DID has covered developments in the USA’s coming aerial tanker program, which could reach 500 planes and/or $100+ billion before all is said and done, and is now listed as the USAF’s #1 procurement priority. The 707-based KC-135 fleet ranges from 40-50 years old, raising the risk that fatigue or aging-related problems could ground them at some unanticipated time. Since aerial transport, fighter strike missions, bomber missions, combat air patrols et. al. all depend on aerial refueling to some degree, a grounding of the KC-135 fleet could be catastrophic for America’s military posture. The formal RFP for the first tranche of 179 aircraft is due out on Tuesday, January 30, 2007, and the big question is… will there be a competition at all?
Boeing is believed to be offering a tanker version of its 767-200 airliner, which sells to commercial customers for about $120 million. Italy and Japan are already KC-767 customer’s. Northrop Grumman and EADS Airbus are offering a modified A330-200 that sells on the commercial market for about $160 million; Australia and Britain are already A330 MRTT customers. Northrop Grumman says the “KC-30 MRTT” can carry 20% more fuel than the 767, plus more cargo or passengers (26 vs. 19 pallets in the cargo deck). The issue for the firm is that the previous two drafts of the KC-X RFP have set only a low set of minimum requirements for the KC-X’s cargo and passenger capacity, without a higher “objective requirement” that offers extra points in evaluations. According to Flight International, Northrop Grumman says that it “does not see how the capabilities of the two competing aircraft can be measured if there is no adequately defined value scale for capabilities above the threshold requirement… Without a capabilities-based assessment [of the rival aircraft], we are concerned the KC-30 will not be competitive.”
Small business qualifier BBN Technologies in Cambridge, MA received a $9.5 million firm-fixed-price contract for “acoustic shot detection and decoy systems.” DID has covered BBN’s Boomerang anti-sniper system back in September 2005; apparently, their initial deployment to Iraq went well.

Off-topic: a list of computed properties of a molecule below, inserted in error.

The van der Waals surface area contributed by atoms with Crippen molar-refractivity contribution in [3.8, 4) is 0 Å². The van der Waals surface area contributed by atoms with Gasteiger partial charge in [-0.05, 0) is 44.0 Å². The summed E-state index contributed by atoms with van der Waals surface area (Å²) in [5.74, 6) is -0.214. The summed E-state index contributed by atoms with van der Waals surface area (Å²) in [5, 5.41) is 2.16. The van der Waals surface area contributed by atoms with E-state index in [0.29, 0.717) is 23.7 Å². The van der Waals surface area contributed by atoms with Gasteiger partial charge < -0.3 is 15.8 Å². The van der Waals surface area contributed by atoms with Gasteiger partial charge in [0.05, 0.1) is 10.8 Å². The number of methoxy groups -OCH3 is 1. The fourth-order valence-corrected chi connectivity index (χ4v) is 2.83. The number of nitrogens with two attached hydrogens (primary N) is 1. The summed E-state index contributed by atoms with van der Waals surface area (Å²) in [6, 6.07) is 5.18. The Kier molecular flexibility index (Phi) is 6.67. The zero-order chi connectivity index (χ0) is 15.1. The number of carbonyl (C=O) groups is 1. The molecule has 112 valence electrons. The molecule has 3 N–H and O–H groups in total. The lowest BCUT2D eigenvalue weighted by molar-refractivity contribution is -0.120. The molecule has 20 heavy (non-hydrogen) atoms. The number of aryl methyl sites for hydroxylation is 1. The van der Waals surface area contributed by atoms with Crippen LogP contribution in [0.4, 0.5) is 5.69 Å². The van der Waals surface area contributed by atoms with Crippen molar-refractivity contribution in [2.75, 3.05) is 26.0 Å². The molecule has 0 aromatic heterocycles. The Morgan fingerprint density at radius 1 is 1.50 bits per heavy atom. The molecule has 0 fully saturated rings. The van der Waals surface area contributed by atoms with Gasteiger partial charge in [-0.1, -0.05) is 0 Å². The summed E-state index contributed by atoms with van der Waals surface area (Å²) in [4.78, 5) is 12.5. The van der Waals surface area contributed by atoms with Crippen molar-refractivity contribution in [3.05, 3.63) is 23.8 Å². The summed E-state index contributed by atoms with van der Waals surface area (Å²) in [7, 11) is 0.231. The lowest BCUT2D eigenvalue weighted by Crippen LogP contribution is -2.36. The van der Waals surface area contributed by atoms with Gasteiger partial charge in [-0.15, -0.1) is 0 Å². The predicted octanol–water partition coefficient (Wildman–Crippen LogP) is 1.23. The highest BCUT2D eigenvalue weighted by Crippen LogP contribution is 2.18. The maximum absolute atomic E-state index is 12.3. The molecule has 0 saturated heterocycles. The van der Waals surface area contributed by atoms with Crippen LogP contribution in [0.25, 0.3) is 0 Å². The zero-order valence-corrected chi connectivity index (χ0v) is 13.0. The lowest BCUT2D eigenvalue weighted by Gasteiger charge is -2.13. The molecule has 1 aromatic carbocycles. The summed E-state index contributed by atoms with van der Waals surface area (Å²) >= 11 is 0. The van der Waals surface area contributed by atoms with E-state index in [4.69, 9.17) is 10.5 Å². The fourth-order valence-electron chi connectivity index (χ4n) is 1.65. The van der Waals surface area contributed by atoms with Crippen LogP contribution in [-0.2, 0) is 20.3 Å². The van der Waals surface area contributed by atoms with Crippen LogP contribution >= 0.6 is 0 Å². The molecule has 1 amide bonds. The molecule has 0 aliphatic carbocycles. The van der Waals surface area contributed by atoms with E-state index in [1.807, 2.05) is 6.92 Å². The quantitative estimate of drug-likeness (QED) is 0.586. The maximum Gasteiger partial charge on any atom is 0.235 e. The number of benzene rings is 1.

Work will be performed in Cambridge, MA and is expected to be complete by May 20, 2007. There were 3 bids solicited on Jan. 11, 2007, and 3 bids were received by the U.S. Army Contracting Agency at White Sand Missile Range, NM (W9124Q-07-C-0532).
A recent DID article covering the Eurofighter consortium’s offer to Turkey had noted that a key Defense Industry Executive Committee meeting on January 12, 2007 would determine that country’s continued involvement in the F-35 Lightning II Joint Strike Fighter program. That decision was positive, and on January 25, 2007, Turkish Defense Minister Vecdi Gonul signed a memorandum of understanding (MoU) covering Turkey’s involvement in the F-35 production process. While final details have not yet been worked out, these signatures of commitment will help determine the full array of industrial partners who will be part of a production and maintenance program that’s likely to span up to 3,000 aircraft. Signatories to date include Australia, Britain, Canada, and The Netherlands. During Turkey’s signing ceremony, US Deputy SecDef Gordon England was quoted as saying that “the three remaining partners – Italy, Norway, and Denmark – will all likely sign by the end of February.”
Sparta, Inc. of Lake Forest, CA, who was recently cited here as a key participant in the Project Hercules missile defense effort, recently received a $154.7 million cost-plus-fixed-fee (level of effort) contract “for scientific, engineering and technical assistance support as part of the National Team in the areas of ballistic missile defense and related technology.”
Work will be performed at Chantilly, VA and various Missile Defense facilities, and is expected to be complete by January 2012. This is a sole source contract award by the Missile Defense Agency in Washington, DC (HQ0006-07-C-0001).